responsive serve template that we'll use for setting up new projects with responsive implementation
Ruby JavaScript
Switch branches/tags
Nothing to show
Fetching latest commit…
Cannot retrieve the latest commit at this time.
Failed to load latest commit information.

What is Responsive Pie?

This is a responsive design template that we can use as a starting point for any of our projects that will have some sort of responsive implementation. This isn't a one size fits all template. But it (hopefully) is a good foundation for most.

This is using serve, so that the designers on our team can get going faster without figuring out rails, etc :)

This project has compass, for the reset and utilities/mixins. Rip out whatever you don't need. I recommend keeping the reset stuff in there regardless, since the responsive template and grid stylesheets are depending on the reset.

There is a view helper ruby file that has a lot of the layout helpers configured in there. If you look in the helper file, you'll see that some things need to be uncommented once this project's contents are permanently living in your rails app (serve doesn't include a lot of the rails helpers needed for my helpers to function properly, so they're commented out). It should be pretty self explanatory if you read through the comments in the helper file.

When you're ready for this in your rails app, move the view helpers file to your application helper file, move the stylesheets to your asset pipeline (or whatever you're using) and as long as you use @import syntax and not sprockets, everything should be good to go.

The stylesheet setup!

Everything in the /modules directory is compass/serve standard. You can mess with some initial mixins, etc in there if you want, but it's easier to leave the /modules directory alone.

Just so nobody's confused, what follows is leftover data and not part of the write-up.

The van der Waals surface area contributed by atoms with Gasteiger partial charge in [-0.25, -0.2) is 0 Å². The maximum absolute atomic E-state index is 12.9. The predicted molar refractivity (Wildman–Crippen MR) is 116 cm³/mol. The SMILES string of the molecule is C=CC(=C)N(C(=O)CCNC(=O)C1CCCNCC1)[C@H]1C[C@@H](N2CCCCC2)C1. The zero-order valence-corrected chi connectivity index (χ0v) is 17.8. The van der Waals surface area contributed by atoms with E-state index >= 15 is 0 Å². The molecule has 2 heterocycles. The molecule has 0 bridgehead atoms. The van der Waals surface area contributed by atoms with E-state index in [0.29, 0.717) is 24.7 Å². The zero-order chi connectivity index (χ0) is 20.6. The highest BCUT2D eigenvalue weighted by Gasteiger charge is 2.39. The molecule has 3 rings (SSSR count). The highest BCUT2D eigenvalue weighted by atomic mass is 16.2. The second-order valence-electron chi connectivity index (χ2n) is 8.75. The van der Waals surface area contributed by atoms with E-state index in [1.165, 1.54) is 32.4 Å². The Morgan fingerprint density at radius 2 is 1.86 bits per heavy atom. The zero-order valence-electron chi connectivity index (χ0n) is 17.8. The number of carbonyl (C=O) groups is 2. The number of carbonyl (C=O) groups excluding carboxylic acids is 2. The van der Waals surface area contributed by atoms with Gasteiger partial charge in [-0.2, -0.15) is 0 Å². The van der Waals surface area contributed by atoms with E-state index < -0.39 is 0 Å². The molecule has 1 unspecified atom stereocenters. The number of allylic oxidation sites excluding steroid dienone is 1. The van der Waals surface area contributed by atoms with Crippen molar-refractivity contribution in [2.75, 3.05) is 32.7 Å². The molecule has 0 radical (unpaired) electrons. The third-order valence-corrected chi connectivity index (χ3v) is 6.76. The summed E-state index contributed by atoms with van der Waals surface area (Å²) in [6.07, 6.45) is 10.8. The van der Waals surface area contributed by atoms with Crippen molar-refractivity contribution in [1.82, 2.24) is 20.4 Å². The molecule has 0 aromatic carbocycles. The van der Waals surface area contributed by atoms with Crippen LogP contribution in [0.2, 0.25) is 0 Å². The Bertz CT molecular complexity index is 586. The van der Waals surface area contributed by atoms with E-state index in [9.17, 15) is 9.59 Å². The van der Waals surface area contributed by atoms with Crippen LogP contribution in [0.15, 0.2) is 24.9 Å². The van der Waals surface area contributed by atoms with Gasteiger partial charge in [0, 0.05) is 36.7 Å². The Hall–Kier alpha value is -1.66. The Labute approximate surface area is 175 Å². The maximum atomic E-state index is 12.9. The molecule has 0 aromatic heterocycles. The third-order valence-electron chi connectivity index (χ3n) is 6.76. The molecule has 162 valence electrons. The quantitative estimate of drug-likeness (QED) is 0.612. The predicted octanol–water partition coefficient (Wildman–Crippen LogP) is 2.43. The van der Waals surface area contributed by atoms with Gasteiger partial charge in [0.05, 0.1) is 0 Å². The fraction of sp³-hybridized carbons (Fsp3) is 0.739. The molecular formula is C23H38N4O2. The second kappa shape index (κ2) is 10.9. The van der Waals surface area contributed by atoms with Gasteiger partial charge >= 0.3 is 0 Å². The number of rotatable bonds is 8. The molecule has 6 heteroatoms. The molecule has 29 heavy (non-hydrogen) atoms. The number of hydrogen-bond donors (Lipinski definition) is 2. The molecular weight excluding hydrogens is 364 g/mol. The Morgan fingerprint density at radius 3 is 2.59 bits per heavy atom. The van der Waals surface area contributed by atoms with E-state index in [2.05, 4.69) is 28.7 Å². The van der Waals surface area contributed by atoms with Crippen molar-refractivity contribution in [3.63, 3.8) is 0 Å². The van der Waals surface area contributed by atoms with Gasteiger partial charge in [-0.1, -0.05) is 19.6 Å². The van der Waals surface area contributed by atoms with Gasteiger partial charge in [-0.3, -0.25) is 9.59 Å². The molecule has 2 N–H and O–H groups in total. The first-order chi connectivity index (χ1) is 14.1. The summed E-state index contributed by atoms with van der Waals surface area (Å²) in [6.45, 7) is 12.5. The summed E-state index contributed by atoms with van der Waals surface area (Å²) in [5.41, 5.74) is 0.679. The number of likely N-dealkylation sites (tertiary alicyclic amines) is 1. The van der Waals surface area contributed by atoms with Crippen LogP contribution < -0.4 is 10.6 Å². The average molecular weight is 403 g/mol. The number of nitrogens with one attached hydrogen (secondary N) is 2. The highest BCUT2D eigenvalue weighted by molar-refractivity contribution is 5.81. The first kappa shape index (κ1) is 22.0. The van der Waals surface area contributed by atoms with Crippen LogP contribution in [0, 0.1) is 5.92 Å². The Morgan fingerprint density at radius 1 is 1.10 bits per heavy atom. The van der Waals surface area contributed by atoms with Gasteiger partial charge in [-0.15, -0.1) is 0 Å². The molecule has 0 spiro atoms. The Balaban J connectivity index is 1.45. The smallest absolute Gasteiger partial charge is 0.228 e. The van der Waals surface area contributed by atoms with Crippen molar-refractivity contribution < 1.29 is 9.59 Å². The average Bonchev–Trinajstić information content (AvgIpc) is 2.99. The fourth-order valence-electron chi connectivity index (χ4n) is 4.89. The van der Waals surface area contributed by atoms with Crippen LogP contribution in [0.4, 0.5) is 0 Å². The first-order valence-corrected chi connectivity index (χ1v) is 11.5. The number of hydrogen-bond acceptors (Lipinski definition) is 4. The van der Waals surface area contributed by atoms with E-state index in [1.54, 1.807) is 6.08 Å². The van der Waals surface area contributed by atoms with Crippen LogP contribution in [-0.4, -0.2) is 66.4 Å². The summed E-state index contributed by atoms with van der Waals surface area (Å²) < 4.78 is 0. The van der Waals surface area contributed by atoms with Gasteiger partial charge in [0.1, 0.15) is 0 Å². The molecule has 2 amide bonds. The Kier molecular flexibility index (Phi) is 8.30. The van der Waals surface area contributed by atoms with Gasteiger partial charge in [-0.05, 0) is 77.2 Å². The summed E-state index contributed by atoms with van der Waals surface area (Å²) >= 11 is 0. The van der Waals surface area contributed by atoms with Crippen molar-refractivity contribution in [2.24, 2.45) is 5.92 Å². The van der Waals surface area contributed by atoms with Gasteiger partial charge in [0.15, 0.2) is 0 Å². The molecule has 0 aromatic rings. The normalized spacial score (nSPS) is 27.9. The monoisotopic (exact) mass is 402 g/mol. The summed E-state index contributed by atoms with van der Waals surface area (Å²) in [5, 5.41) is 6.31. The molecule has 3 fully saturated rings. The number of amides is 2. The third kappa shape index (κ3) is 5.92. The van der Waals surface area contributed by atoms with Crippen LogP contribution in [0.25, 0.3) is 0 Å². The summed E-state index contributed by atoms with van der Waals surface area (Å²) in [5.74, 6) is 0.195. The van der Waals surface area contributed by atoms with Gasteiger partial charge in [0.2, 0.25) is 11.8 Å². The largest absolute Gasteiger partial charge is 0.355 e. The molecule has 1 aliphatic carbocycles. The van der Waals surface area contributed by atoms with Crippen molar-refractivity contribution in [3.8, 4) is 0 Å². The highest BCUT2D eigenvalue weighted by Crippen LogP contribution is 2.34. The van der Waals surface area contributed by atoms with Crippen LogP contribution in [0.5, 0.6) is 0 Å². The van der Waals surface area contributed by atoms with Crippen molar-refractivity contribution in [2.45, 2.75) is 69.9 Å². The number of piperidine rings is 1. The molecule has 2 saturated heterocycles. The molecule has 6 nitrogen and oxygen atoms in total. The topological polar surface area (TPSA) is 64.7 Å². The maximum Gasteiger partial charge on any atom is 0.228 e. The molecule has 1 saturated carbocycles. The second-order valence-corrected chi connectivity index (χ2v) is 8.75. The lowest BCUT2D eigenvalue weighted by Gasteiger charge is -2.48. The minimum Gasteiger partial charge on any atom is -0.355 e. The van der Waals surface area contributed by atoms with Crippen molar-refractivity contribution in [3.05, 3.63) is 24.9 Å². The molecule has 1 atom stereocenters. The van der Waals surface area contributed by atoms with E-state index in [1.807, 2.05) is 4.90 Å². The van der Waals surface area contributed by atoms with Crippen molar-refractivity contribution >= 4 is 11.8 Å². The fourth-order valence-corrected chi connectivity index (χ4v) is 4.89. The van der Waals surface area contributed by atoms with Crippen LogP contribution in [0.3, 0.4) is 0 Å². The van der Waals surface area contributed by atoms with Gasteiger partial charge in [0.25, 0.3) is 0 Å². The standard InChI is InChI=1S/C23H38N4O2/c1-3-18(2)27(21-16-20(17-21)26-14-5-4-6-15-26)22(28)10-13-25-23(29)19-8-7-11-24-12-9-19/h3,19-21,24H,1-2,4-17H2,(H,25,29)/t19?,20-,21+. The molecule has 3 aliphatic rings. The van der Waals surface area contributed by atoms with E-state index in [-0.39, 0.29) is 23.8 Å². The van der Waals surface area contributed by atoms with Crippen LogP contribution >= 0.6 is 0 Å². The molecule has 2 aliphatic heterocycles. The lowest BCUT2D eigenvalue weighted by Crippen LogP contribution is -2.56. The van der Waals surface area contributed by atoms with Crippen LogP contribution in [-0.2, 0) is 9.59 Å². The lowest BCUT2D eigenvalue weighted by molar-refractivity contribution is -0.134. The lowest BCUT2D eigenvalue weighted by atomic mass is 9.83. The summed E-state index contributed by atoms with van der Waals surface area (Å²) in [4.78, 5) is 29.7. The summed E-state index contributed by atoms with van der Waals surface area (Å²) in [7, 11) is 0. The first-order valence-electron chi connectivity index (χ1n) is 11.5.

The /partials directory has 3 stylesheets:

  • base
  • fluid grid
  • grid base
  • old browsers

The _base.scss partial has all your standard color/font/background type settings for your page(s). The _old_browsers.scss partial can be used for your older browser override code. It's included automatically into the desktop.scss file.
The _fluid_grid.scss partial has our own 12-column version of the fluid grid system. You can set the margins, or use the zero-margin option. Read the comments in that file. The _grid_base.scss partial has the basic non-desktop grid classes for mobile or smaller type devices.

The two grid files shouldn't be edited once you set the margins.

The root of the stylesheets directory has 3 files:

  • crust
  • mobile
  • desktop

The crust.scss file has all the declarations of styles and general layouts that your entire app should possess no matter the type of device (colors, background colors, max-widths (which has a $max-width var set in the _base scss file), containers/wrappers, fonts, etc). One day, we may just merge this will base (but keep the crust filename).
The mobile.scss file has all the mobile specific styles that aren't covered in crust, but that build upon it.
The desktop.scss file has all the desktop styles that are specific to large displays (bigger than mobile), but keep in mind that crust and mobile are still loaded in first. So the desktop file builds upon those.

now for some of the standard serve stuff

How do I install and run Serve?

Serve is distributed as a Ruby gem to make it easy to get up and running. You must have Ruby installed in order to download and use Serve. The Ruby download page provides instructions for getting Ruby setup on different platforms:

After you have Ruby installed, open up the command prompt and type:

gem install serve

(OSX and Unix users may need to prefix the command with sudo.)

After Serve is installed, you can start it up in a given directory like this:


This will start Serve on port 4000. You can now view the prototype in your Web browser at this URL:


Learning More

You can learn more about Serve on the GitHub project page: